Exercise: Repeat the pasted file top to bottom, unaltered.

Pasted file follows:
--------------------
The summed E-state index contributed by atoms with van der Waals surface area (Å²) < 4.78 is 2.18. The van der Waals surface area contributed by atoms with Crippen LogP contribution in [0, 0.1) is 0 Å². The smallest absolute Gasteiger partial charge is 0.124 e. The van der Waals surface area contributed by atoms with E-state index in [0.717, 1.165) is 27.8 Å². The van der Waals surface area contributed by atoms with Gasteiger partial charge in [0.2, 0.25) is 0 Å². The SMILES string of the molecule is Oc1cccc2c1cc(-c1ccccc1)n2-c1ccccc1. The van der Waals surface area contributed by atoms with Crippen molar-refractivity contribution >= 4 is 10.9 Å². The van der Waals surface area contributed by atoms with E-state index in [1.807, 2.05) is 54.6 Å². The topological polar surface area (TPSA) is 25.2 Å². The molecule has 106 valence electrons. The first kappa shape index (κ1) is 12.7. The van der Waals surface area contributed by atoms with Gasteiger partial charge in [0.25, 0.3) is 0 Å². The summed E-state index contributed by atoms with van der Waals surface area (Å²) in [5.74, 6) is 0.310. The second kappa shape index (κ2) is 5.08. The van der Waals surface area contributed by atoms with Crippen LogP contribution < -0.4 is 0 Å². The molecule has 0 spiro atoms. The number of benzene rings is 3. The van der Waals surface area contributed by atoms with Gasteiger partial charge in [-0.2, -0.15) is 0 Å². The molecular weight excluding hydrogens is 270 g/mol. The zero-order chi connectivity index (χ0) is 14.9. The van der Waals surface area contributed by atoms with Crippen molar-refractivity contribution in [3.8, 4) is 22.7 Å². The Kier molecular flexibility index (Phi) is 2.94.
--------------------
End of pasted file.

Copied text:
The summed E-state index contributed by atoms with van der Waals surface area (Å²) < 4.78 is 2.18. The van der Waals surface area contributed by atoms with Crippen LogP contribution in [0, 0.1) is 0 Å². The smallest absolute Gasteiger partial charge is 0.124 e. The van der Waals surface area contributed by atoms with E-state index in [0.717, 1.165) is 27.8 Å². The van der Waals surface area contributed by atoms with Gasteiger partial charge in [0.2, 0.25) is 0 Å². The SMILES string of the molecule is Oc1cccc2c1cc(-c1ccccc1)n2-c1ccccc1. The van der Waals surface area contributed by atoms with Crippen molar-refractivity contribution >= 4 is 10.9 Å². The van der Waals surface area contributed by atoms with E-state index in [1.807, 2.05) is 54.6 Å². The topological polar surface area (TPSA) is 25.2 Å². The molecule has 106 valence electrons. The first kappa shape index (κ1) is 12.7. The van der Waals surface area contributed by atoms with Gasteiger partial charge in [0.25, 0.3) is 0 Å². The summed E-state index contributed by atoms with van der Waals surface area (Å²) in [5.74, 6) is 0.310. The second kappa shape index (κ2) is 5.08. The van der Waals surface area contributed by atoms with Crippen LogP contribution < -0.4 is 0 Å². The molecule has 0 spiro atoms. The number of benzene rings is 3. The van der Waals surface area contributed by atoms with Gasteiger partial charge in [-0.2, -0.15) is 0 Å². The molecular weight excluding hydrogens is 270 g/mol. The zero-order chi connectivity index (χ0) is 14.9. The van der Waals surface area contributed by atoms with Crippen molar-refractivity contribution in [3.8, 4) is 22.7 Å². The Kier molecular flexibility index (Phi) is 2.94.